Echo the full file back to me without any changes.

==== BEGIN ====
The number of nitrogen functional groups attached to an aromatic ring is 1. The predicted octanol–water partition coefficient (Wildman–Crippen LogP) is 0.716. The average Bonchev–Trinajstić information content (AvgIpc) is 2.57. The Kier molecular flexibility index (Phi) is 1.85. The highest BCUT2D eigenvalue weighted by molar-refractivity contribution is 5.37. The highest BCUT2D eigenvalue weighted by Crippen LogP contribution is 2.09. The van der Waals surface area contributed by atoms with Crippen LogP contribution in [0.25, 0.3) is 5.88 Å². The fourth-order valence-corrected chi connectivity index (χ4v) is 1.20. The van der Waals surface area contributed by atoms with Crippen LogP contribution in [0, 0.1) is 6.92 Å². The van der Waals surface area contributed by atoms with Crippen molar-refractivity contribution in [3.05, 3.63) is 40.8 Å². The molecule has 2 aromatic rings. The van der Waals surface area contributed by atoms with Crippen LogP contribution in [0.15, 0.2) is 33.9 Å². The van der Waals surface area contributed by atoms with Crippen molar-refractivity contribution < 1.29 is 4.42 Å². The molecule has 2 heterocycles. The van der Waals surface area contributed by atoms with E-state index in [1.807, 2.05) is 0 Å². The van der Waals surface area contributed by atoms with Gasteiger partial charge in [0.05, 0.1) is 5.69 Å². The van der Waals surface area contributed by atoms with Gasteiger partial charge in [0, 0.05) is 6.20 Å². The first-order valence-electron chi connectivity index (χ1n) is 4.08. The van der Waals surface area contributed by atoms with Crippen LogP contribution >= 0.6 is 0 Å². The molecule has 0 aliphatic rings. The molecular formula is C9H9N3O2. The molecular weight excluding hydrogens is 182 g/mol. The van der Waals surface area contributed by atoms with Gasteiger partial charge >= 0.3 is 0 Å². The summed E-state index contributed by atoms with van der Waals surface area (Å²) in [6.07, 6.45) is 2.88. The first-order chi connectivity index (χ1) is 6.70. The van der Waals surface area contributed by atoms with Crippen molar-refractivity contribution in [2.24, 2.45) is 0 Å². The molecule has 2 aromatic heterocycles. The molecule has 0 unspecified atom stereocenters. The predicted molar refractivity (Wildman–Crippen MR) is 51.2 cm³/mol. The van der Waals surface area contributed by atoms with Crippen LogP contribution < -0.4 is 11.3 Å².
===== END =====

The number of nitrogen functional groups attached to an aromatic ring is 1. The predicted octanol–water partition coefficient (Wildman–Crippen LogP) is 0.716. The average Bonchev–Trinajstić information content (AvgIpc) is 2.57. The Kier molecular flexibility index (Phi) is 1.85. The highest BCUT2D eigenvalue weighted by molar-refractivity contribution is 5.37. The highest BCUT2D eigenvalue weighted by Crippen LogP contribution is 2.09. The van der Waals surface area contributed by atoms with Crippen LogP contribution in [0.25, 0.3) is 5.88 Å². The fourth-order valence-corrected chi connectivity index (χ4v) is 1.20. The van der Waals surface area contributed by atoms with Crippen LogP contribution in [0, 0.1) is 6.92 Å². The van der Waals surface area contributed by atoms with Crippen molar-refractivity contribution in [3.05, 3.63) is 40.8 Å². The molecule has 2 aromatic rings. The van der Waals surface area contributed by atoms with Crippen LogP contribution in [0.15, 0.2) is 33.9 Å². The van der Waals surface area contributed by atoms with Crippen molar-refractivity contribution < 1.29 is 4.42 Å². The molecule has 2 heterocycles. The van der Waals surface area contributed by atoms with E-state index in [1.807, 2.05) is 0 Å². The van der Waals surface area contributed by atoms with Gasteiger partial charge in [0.05, 0.1) is 5.69 Å². The van der Waals surface area contributed by atoms with Gasteiger partial charge in [0, 0.05) is 6.20 Å². The first-order valence-electron chi connectivity index (χ1n) is 4.08. The van der Waals surface area contributed by atoms with Crippen LogP contribution >= 0.6 is 0 Å². The molecule has 0 aliphatic rings. The molecular formula is C9H9N3O2. The molecular weight excluding hydrogens is 182 g/mol. The van der Waals surface area contributed by atoms with Gasteiger partial charge >= 0.3 is 0 Å². The summed E-state index contributed by atoms with van der Waals surface area (Å²) in [6.07, 6.45) is 2.88. The first-order chi connectivity index (χ1) is 6.70. The van der Waals surface area contributed by atoms with Crippen molar-refractivity contribution in [2.24, 2.45) is 0 Å². The molecule has 2 aromatic heterocycles. The molecule has 0 unspecified atom stereocenters. The predicted molar refractivity (Wildman–Crippen MR) is 51.2 cm³/mol. The van der Waals surface area contributed by atoms with Crippen LogP contribution < -0.4 is 11.3 Å².